Jeremy Renner Gets His Priorities Straight
Puppy woke me up at the crack of ass,” says Jeremy Renner, apologizing for his midday grogginess. It’s a gray, wet Saturday in New York City, and we’re looking for coffee. He and his dog are holed up at a downtown hotel as he shoots The Bourne Legacy, the rogue-agent tetralogy’s latest (and notably Matt Damon-less) installment. “Judo throws,” he answers when I ask about his raw, busted-up fingers, which look like melted wax. He’s been training hard to get his 40-year-old body ready for the action sequences. This is his first day off in weeks, and despite the combat fatigue and apparent hangover, he’s eager to get going. “What else would I be doing?” he says, grinning. “Sleeping, probably.”
Renner grew up with a pygmy goat named Sugar. He’s the oldest kid, with four siblings who range in age from 37 years to 4 months. He and his best friend (the actor Kristoffer Winters, whom he also confusingly refers to as “my brother”) run a successful side business renovating houses. Sometimes he lives in the houses during construction, often without such bourgie comforts as electricity and indoor plumbing. Disciplines he’s studied include but are not limited to: world religion, sociology, criminology, Filipino stick fighting, and Muay Thai martial arts. Previous professions: ski instructor, professional makeup artist. He has taught himself to be unafraid of sharks. He has dined with Colin Powell and has regularly basked in the praise of such luminaries as Sean Penn—but about the only time he’s found himself starstruck was when he met Cesar Millan, TV’s Dog Whisperer. He is, by turns, cut-the-bullshit intense and just-fucking-with-you funny. He’s religiously unsentimental (“I don’t give a shit about the past”) and unabashedly devoted to his cream-colored miniature French bulldog, Franklin.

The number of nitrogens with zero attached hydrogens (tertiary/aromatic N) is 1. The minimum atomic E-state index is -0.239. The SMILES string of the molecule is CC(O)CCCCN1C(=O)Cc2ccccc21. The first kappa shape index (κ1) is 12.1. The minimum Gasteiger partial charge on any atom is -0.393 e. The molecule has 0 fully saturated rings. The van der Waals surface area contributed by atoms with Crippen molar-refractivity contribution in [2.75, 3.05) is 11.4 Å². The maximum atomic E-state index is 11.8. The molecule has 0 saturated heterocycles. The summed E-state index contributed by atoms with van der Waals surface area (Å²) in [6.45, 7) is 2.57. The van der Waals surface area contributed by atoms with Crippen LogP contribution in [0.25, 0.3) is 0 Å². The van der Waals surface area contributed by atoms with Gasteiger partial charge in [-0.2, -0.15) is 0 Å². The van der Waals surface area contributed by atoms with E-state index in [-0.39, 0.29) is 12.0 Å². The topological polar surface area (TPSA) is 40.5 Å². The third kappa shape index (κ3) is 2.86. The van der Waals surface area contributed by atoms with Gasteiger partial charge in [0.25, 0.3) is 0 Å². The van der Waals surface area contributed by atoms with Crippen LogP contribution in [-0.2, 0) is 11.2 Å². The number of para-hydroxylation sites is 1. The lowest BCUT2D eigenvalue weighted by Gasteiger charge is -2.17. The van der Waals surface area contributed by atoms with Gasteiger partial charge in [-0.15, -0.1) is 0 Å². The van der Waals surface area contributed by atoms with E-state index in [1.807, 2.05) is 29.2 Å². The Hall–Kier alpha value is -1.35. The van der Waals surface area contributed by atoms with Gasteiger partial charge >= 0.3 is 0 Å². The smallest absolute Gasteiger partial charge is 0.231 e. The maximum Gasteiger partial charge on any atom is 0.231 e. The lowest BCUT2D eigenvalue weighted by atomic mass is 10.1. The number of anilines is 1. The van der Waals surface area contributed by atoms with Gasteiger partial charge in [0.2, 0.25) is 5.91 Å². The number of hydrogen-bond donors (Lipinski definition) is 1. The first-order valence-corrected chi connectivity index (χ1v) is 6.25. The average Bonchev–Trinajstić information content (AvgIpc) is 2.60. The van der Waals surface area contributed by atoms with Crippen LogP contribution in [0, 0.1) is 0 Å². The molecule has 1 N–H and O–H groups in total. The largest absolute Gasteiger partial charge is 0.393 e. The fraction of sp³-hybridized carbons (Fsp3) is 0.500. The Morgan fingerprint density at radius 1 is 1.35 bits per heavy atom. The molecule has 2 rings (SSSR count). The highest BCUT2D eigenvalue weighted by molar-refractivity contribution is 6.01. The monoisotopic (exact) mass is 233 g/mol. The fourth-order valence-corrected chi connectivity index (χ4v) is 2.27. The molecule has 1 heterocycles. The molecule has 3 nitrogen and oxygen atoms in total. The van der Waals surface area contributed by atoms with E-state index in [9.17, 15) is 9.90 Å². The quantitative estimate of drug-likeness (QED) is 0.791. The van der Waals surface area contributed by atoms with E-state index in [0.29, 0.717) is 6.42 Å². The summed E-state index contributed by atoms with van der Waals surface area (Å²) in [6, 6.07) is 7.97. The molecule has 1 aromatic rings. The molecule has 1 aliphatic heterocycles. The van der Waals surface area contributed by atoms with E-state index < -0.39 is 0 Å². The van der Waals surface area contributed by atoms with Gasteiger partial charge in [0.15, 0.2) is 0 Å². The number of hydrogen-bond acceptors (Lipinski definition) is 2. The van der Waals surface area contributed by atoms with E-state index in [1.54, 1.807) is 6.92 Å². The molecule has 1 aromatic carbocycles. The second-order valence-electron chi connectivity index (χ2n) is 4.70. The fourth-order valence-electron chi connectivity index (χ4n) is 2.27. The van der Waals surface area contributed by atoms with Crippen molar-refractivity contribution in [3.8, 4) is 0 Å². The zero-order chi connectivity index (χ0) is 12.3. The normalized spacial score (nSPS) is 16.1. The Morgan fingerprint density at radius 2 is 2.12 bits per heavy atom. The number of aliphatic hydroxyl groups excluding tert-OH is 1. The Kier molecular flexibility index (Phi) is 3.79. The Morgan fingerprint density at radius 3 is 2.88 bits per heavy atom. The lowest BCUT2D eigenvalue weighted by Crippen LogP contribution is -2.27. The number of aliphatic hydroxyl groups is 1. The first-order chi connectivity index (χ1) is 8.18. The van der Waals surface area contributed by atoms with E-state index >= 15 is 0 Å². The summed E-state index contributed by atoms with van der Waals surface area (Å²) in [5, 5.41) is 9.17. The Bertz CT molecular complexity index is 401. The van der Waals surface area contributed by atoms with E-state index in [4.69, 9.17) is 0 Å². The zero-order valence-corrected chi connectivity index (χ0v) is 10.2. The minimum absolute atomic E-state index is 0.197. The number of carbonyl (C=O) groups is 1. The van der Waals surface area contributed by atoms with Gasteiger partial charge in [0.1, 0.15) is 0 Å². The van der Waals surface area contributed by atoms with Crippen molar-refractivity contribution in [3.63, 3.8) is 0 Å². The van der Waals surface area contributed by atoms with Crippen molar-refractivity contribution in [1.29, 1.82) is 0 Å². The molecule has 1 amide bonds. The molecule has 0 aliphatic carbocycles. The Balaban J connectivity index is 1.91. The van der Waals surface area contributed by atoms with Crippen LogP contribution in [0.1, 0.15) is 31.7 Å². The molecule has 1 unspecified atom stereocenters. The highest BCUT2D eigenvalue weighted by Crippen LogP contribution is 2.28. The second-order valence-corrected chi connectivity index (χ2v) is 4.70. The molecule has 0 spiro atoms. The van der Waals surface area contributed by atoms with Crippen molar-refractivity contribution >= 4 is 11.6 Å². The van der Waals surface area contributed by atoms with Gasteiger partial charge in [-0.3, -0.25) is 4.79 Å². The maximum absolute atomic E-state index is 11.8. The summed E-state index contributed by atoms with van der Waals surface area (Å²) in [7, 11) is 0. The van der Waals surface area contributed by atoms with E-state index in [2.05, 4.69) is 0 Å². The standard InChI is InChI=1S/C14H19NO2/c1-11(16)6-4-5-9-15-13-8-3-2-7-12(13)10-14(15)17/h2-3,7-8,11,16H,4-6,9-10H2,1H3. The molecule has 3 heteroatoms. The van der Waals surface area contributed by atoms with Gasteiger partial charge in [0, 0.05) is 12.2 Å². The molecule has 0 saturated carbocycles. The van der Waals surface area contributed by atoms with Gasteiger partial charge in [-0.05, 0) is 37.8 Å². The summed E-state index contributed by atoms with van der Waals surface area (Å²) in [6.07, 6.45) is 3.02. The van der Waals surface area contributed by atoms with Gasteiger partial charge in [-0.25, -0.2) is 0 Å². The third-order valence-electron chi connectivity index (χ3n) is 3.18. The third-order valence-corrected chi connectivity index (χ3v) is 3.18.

These are some of the facts that you may collect in your net while standing in the riptide current that is a casual conversation with Jeremy Renner. There are many others that swim by too quickly to catch (what was that about playing with C-4 explosives?).
I’m not saying the dude is weird. I’m saying he contains multitudes. I’m saying he is interesting. Complex. Resolutely present when he talks. Willing to go wherever the conversation takes him. Fearless and frank. When he gets going on the psychology of pygmy goats (“They’re all of 12 pounds, but they believe they’re a 2,000-pound bull—they’ll head-butt you and stare you down like, ‘What’s up, motherfucker?!’”), you are roped in and down for going halfsies on a herd of the nubbly runts.
There’s something compellingly unusual about a guy who’s been a working actor for two decades—working but struggling—and then rather suddenly finds himself a leading man with his pick of major franchises. Here he is jumping off buildings opposite Tom Cruise in Mission: Impossible—Ghost Protocol. Next he’s leathered up as the arrow-slinging Hawkeye in the Joss Whedon–helmed superhero supergroup The Avengers, alongside Robert Downey Jr. (Iron Man), Scarlett Johansson (Black Widow), Chris Hemsworth (Thor), and Samuel L. Jackson (Nick Fury). Then he’s out for vengeance in the just-wrapped action comedy Hansel and Gretel: Witch Hunters. “That was a blast,” Renner says. “It’s 15 years later and they’re pissed off. They’re bounty hunters killing witches for a living!”
As we settle into a dark booth at Pete’s Tavern, an agreeably ancient and grotty bar near Union Square, some girls at the bar shout at Renner: “Hey, you, I like your stuff!” Really, that’s what they say. Renner gives a friendly wave.